Who’s talking about learning Thai…
Welcome to the third edition in this series, where I share bloggers, twitter peeps, and podcasters all talking about the Thai language. The previous two posts can be found here: Archive for Talking About Learning Thai.
Apologies…yeah… again… this post should have gone around the first of the month but when I found myself sleepless in Seattle, I cratered. I’m now in Bangkok, but on Seattle time. Shrug. Same same. No different. Better luck next time? Heh.
WLT’s generous contributors…
November was a fabulous month for guest authors. First up was Nils Bastedo with How to Gain Insight into the Thai Language from How Thais Learn English. As you might have noticed, Thais speaking English will sometimes add a Thai twist to our language. In his post, Nils explains how to use this knowledge to help with Thai pronunciation.
There are a growing number of Thais learning Thai. Lani Cox (our first author in the series), grew up with pretty close to nadda Thai so has taken on the challenge. While Kaewmala, fluent in Thai, decided to learn the intriguing details of her native language. In her two posts, Thais Learning Thai: Kaewmala from Thai Talk: Part 1 and Part 2, we are impressed yet again by Kaewmala’s curiosity about the Thai language and culture.
When Lani sent in her Part 2 of A Thai Learning Thai, I was struck by the very useful advice: “I try to learn words that I don’t think I’ll ever use because this time around I know that just because I won’t ever use that word doesn’t mean someone else won’t.” Many times I skip over vocabulary out of disinterest, but Lani is so very right.
How Do YOU Say Worchestershire? isn’t exactly a guest post, but there were guest appearances from: Khun Gung, Khun Phairoh, Khun Narisa, Alex Szecsenyi, Amy Praphantanathorn, Christopher, Claudio Sennhauser, David Airey, Jill Schulman, Paul Garrigan, and Tom Stephan. Thanks all, I couldn’t have done it without your contributions.
November: Who’s talking about learning Thai…
Andrej: Bakunin Learns Thai (no longer online)
Andrej, featured in the second post in this series, shares the resources working for him in List of educational kids videos. Andrej walks us through the method in Go Genius รู้รอบตัว – contents. The resource 100 interesting things book series by Se-ed is new to me so after the holidays I’ll see about tracking them down.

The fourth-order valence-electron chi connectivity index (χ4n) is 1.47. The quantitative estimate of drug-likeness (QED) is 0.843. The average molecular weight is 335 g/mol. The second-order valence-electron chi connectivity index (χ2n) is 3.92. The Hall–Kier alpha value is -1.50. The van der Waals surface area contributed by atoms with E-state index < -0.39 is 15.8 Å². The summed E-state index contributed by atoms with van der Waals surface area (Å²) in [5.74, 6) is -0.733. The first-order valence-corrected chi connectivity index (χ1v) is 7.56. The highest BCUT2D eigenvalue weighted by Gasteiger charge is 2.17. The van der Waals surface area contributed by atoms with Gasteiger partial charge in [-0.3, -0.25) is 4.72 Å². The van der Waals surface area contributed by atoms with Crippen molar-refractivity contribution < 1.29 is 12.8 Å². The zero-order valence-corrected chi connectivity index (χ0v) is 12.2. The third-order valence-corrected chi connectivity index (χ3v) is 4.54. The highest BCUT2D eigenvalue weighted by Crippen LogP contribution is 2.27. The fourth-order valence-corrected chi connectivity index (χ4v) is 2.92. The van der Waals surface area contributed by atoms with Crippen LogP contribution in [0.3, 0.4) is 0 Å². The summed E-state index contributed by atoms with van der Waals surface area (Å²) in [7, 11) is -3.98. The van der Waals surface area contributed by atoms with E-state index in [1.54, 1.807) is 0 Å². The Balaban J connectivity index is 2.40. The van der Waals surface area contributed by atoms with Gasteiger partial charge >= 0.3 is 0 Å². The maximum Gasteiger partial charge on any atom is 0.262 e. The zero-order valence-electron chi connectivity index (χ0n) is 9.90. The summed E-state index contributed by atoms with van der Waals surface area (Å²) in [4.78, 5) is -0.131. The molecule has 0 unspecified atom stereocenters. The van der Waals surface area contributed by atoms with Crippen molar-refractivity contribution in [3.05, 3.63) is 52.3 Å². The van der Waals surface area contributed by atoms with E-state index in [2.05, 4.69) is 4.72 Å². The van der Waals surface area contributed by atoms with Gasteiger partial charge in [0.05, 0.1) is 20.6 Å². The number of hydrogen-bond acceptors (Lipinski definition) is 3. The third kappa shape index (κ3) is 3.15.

As you know, Andrej is studying – or rather, ‘not’ studying – Thai via the ALG/TV method. And after reading a couple of November posts about learning a foreign language, he just wanted to make the point that for him, Learning Thai is a pleasure. Still on a roll, Andrej finishes November with the informative, Working with a language partner.
Anothai Dara: Anothaidara
Anothai Dara is my favourite musical energiser bunny. And as it’s not possible to share everything posted, I’ve grabbed a few songs from the November blogroll: Pay Obeisance to the Earth, Is the Reception Bad (Or Is There a Problem With Your Heart)?, and Sleepless (it’s a sad song – but I couldn’t resist the title).
Thank you Anothai Dara, for taking the time to sub so many Thai songs.
Chris has two posts for November. The comic Opposites, where he shares the hilarious video by David Allen (not for young ears). And the more serious Homophones, where Chris discusses Chinese and Thai. It’s something I really haven’t thought about. Apparently, as Thai is tonal, with a tonal twist we are automatically thrown into new vocabulary, avoiding the homophone problem. Mostly.
David Long: AUA Thai blog
Last month I totally missed David Long’s post, The Natural Order of Language Acquisition where he discusses the order of learning a language: Understanding, speaking, reading, writing. Apologies David, you have now been included in my monthly check.
TweetYourselfThai covers recent happenings in Thailand. As this is November, we were treated to Loy Krathong. In Poo Dee Angrit – The English Gentleman Hamish brings in sound. I believe it’s a fabulous idea so if you do too, please stop by and say so.
Btw: not only is TweatYourselfThai on twitter, but Hamish has recently gone Facebook too.
Jon Russell: Jonny Foreigner